This section describes optimizations for graphics processors based on the mid-range Utgard architecture. Processors in this range are the Mali-300, Mali-400 MP and Mali-450 MP.
There are a good number of counters available to use with Mali-400 GPUs in a single capture. However, you are limited to a maximum of 2 hardware counters per "unit", where a unit might for instance be the L2 cache.
Fragment Bound GPU
Possible Causes of And Tests For Fragment Bound Applications
Just like in the case of the more powerful Mali-T600 series GPUs, your application may be fragment bound for a number of reasons.
Oversized & Uncompressed Textures
A high reading from the Fragment Processor: Total bus reads and Fragment Processor: Texture descriptors reads counters indicates that your application is texture bound.
To check for oversized textures, measure the Mali GPU Fragment Processor X: Texture cache hit count and Mali GPU Fragment Processor X: Texture cache miss count counters and take their ratio. A 10:1 ratio of hit to miss is typical, with higher values suggesting that texture bit-depth is too high, or textures in general are too big.
A similar test with the Mali GPU Fragment Processor X: Compressed texture cache hit count and Mali GPU Fragment Processor X: Compressed texture cache miss count counters helps to identify whether you are using uncompressed textures.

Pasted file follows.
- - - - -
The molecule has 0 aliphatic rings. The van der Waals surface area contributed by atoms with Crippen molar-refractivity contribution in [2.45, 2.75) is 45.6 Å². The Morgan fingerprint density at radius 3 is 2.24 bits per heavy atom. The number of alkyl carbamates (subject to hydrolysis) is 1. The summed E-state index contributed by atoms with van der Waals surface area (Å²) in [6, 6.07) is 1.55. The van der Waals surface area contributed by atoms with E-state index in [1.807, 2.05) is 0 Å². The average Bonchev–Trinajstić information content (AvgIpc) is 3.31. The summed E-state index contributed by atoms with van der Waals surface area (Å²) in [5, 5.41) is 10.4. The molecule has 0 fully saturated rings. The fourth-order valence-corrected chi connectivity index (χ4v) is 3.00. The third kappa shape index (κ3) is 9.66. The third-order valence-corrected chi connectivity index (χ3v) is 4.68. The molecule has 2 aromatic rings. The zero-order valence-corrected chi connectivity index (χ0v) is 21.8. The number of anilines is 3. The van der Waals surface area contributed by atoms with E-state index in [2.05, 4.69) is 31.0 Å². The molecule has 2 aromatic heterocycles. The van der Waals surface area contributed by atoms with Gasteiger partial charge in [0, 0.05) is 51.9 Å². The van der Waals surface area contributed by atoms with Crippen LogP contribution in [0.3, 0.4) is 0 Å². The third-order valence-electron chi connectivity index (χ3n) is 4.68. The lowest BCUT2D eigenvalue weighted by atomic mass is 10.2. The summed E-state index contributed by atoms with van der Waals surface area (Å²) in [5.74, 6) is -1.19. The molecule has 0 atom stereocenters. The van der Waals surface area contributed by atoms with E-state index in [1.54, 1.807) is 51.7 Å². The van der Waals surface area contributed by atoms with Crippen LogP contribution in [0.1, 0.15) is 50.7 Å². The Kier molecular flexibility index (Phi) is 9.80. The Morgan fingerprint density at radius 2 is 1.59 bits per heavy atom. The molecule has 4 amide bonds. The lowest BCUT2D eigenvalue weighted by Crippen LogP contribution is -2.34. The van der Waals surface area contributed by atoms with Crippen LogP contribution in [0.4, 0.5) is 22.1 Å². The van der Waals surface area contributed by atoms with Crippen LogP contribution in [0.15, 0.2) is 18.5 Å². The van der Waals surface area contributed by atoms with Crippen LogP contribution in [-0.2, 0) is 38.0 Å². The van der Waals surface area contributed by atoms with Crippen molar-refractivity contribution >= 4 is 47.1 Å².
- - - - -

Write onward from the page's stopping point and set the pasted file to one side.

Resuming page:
As described in the case of the Midgard architecture, overdraw can be a factor in fragment bound applications.
To test for overdraw factor, measure the Mali GPU Fragment Processor X: Fragment passed z/stensil count counter:
Overdraw Factor = Fragment passed z/stensil count / Number of pixels in a frame
A typical result will be around 2.5. As in the Midgard optimization, a value higher than 3 in a scene that doesn't contain much transparency can indicate that performance is being impeded. Sorting scene objects by depth and drawing opaque objects from front to back can help to reduce this.
Fragment Shader Problems
Obtaining a meaningful idea of whether fragment shader time is high varies depending on the configuration of your GPU. You need to know the number of shader cores and their clock speeds to be able to work out the number of cycles per fragment which are available. More details available at Fragment Shader Optimizations guide.
Instruction words completed per fragment = Instruction completed count / Fragment passed z/stensil count